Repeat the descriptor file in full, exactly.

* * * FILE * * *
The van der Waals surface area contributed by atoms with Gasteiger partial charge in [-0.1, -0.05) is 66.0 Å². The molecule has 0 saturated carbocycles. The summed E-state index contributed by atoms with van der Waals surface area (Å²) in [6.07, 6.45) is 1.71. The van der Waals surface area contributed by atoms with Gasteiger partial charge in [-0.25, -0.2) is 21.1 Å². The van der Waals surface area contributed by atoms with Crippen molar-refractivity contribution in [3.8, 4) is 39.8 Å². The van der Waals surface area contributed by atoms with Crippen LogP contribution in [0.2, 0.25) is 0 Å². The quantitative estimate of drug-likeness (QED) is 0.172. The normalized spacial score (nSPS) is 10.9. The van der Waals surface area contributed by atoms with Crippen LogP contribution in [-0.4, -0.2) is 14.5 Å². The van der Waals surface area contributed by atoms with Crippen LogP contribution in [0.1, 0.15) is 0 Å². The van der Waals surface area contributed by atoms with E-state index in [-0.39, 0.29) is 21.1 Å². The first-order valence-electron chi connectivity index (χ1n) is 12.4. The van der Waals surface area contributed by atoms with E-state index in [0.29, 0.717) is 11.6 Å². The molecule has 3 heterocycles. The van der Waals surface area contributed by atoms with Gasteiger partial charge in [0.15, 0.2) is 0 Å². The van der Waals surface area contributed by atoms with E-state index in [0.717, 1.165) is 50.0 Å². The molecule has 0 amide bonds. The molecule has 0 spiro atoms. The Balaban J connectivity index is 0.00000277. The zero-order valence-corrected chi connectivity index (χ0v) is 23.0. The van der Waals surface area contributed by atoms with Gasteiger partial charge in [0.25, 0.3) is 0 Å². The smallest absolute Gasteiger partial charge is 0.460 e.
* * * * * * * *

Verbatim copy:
The van der Waals surface area contributed by atoms with Gasteiger partial charge in [-0.1, -0.05) is 66.0 Å². The molecule has 0 saturated carbocycles. The summed E-state index contributed by atoms with van der Waals surface area (Å²) in [6.07, 6.45) is 1.71. The van der Waals surface area contributed by atoms with Gasteiger partial charge in [-0.25, -0.2) is 21.1 Å². The van der Waals surface area contributed by atoms with Crippen molar-refractivity contribution in [3.8, 4) is 39.8 Å². The van der Waals surface area contributed by atoms with Crippen LogP contribution in [0.2, 0.25) is 0 Å². The quantitative estimate of drug-likeness (QED) is 0.172. The normalized spacial score (nSPS) is 10.9. The van der Waals surface area contributed by atoms with Crippen LogP contribution in [-0.4, -0.2) is 14.5 Å². The van der Waals surface area contributed by atoms with Crippen LogP contribution in [0.1, 0.15) is 0 Å². The van der Waals surface area contributed by atoms with E-state index in [-0.39, 0.29) is 21.1 Å². The first-order valence-electron chi connectivity index (χ1n) is 12.4. The van der Waals surface area contributed by atoms with E-state index in [0.29, 0.717) is 11.6 Å². The molecule has 3 heterocycles. The van der Waals surface area contributed by atoms with Gasteiger partial charge in [0.15, 0.2) is 0 Å². The van der Waals surface area contributed by atoms with E-state index in [0.717, 1.165) is 50.0 Å². The molecule has 0 amide bonds. The molecule has 0 spiro atoms. The Balaban J connectivity index is 0.00000277. The zero-order valence-corrected chi connectivity index (χ0v) is 23.0. The van der Waals surface area contributed by atoms with Gasteiger partial charge in [0.25, 0.3) is 0 Å². The smallest absolute Gasteiger partial charge is 0.460 e.